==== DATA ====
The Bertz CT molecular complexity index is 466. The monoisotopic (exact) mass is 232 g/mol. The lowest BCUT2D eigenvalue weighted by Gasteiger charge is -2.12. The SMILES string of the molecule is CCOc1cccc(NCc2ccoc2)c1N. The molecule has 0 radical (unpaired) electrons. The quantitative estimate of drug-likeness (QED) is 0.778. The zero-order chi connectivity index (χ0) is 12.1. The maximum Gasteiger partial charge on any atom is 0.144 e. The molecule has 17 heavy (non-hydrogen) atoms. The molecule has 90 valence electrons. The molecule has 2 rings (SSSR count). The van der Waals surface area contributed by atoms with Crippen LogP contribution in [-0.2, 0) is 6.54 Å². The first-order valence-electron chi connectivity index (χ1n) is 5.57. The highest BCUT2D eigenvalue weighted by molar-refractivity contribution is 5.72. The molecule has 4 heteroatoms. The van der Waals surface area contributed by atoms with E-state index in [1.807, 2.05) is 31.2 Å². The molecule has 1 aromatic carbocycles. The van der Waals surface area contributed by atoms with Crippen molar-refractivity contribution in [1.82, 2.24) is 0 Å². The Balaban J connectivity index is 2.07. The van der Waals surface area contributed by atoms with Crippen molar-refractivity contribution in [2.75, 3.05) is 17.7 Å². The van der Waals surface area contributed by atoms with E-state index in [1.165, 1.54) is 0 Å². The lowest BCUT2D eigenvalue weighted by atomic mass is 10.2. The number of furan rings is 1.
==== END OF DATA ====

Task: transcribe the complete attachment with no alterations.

The Bertz CT molecular complexity index is 466. The monoisotopic (exact) mass is 232 g/mol. The lowest BCUT2D eigenvalue weighted by Gasteiger charge is -2.12. The SMILES string of the molecule is CCOc1cccc(NCc2ccoc2)c1N. The molecule has 0 radical (unpaired) electrons. The quantitative estimate of drug-likeness (QED) is 0.778. The zero-order chi connectivity index (χ0) is 12.1. The maximum Gasteiger partial charge on any atom is 0.144 e. The molecule has 17 heavy (non-hydrogen) atoms. The molecule has 90 valence electrons. The molecule has 2 rings (SSSR count). The van der Waals surface area contributed by atoms with Crippen LogP contribution in [-0.2, 0) is 6.54 Å². The first-order valence-electron chi connectivity index (χ1n) is 5.57. The highest BCUT2D eigenvalue weighted by molar-refractivity contribution is 5.72. The molecule has 4 heteroatoms. The van der Waals surface area contributed by atoms with E-state index in [1.807, 2.05) is 31.2 Å². The molecule has 1 aromatic carbocycles. The van der Waals surface area contributed by atoms with Crippen molar-refractivity contribution in [1.82, 2.24) is 0 Å². The Balaban J connectivity index is 2.07. The van der Waals surface area contributed by atoms with Crippen molar-refractivity contribution in [2.75, 3.05) is 17.7 Å². The van der Waals surface area contributed by atoms with E-state index in [1.165, 1.54) is 0 Å². The lowest BCUT2D eigenvalue weighted by atomic mass is 10.2. The number of furan rings is 1.